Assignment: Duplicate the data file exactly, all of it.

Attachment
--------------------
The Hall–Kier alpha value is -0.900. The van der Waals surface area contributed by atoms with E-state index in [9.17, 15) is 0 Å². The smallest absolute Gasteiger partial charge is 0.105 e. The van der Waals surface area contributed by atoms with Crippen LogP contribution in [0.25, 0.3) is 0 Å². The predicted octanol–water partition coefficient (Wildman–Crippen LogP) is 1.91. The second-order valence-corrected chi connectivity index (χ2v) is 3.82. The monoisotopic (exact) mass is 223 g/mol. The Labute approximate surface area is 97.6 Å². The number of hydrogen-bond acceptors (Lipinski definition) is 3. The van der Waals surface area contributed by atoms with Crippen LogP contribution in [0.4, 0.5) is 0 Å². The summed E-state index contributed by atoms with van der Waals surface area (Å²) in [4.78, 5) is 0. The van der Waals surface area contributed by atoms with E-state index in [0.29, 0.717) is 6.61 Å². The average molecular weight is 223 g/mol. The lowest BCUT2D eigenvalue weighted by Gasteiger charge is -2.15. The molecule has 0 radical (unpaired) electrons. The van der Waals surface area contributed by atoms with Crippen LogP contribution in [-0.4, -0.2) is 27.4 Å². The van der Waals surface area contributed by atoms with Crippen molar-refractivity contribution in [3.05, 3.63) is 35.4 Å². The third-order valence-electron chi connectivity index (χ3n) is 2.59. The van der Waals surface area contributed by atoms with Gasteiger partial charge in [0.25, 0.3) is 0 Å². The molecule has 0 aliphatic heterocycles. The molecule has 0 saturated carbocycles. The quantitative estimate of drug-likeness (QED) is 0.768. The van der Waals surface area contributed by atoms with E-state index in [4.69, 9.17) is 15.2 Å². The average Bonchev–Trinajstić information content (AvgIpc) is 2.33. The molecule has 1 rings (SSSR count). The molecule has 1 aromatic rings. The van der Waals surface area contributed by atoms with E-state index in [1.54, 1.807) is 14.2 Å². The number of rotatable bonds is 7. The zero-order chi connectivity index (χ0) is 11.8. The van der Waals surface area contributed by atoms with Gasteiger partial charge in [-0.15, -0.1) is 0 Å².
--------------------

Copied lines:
The Hall–Kier alpha value is -0.900. The van der Waals surface area contributed by atoms with E-state index in [9.17, 15) is 0 Å². The smallest absolute Gasteiger partial charge is 0.105 e. The van der Waals surface area contributed by atoms with Crippen LogP contribution in [0.25, 0.3) is 0 Å². The predicted octanol–water partition coefficient (Wildman–Crippen LogP) is 1.91. The second-order valence-corrected chi connectivity index (χ2v) is 3.82. The monoisotopic (exact) mass is 223 g/mol. The Labute approximate surface area is 97.6 Å². The number of hydrogen-bond acceptors (Lipinski definition) is 3. The van der Waals surface area contributed by atoms with Crippen LogP contribution in [0.4, 0.5) is 0 Å². The summed E-state index contributed by atoms with van der Waals surface area (Å²) in [4.78, 5) is 0. The van der Waals surface area contributed by atoms with E-state index in [0.29, 0.717) is 6.61 Å². The average molecular weight is 223 g/mol. The lowest BCUT2D eigenvalue weighted by Gasteiger charge is -2.15. The molecule has 0 radical (unpaired) electrons. The van der Waals surface area contributed by atoms with Crippen LogP contribution in [-0.4, -0.2) is 27.4 Å². The van der Waals surface area contributed by atoms with Crippen molar-refractivity contribution in [3.05, 3.63) is 35.4 Å². The third-order valence-electron chi connectivity index (χ3n) is 2.59. The van der Waals surface area contributed by atoms with Gasteiger partial charge in [0.25, 0.3) is 0 Å². The molecule has 0 aliphatic heterocycles. The molecule has 0 saturated carbocycles. The quantitative estimate of drug-likeness (QED) is 0.768. The van der Waals surface area contributed by atoms with E-state index in [4.69, 9.17) is 15.2 Å². The average Bonchev–Trinajstić information content (AvgIpc) is 2.33. The molecule has 1 rings (SSSR count). The molecule has 1 aromatic rings. The van der Waals surface area contributed by atoms with E-state index in [1.54, 1.807) is 14.2 Å². The number of rotatable bonds is 7. The zero-order chi connectivity index (χ0) is 11.8. The van der Waals surface area contributed by atoms with Gasteiger partial charge in [-0.15, -0.1) is 0 Å².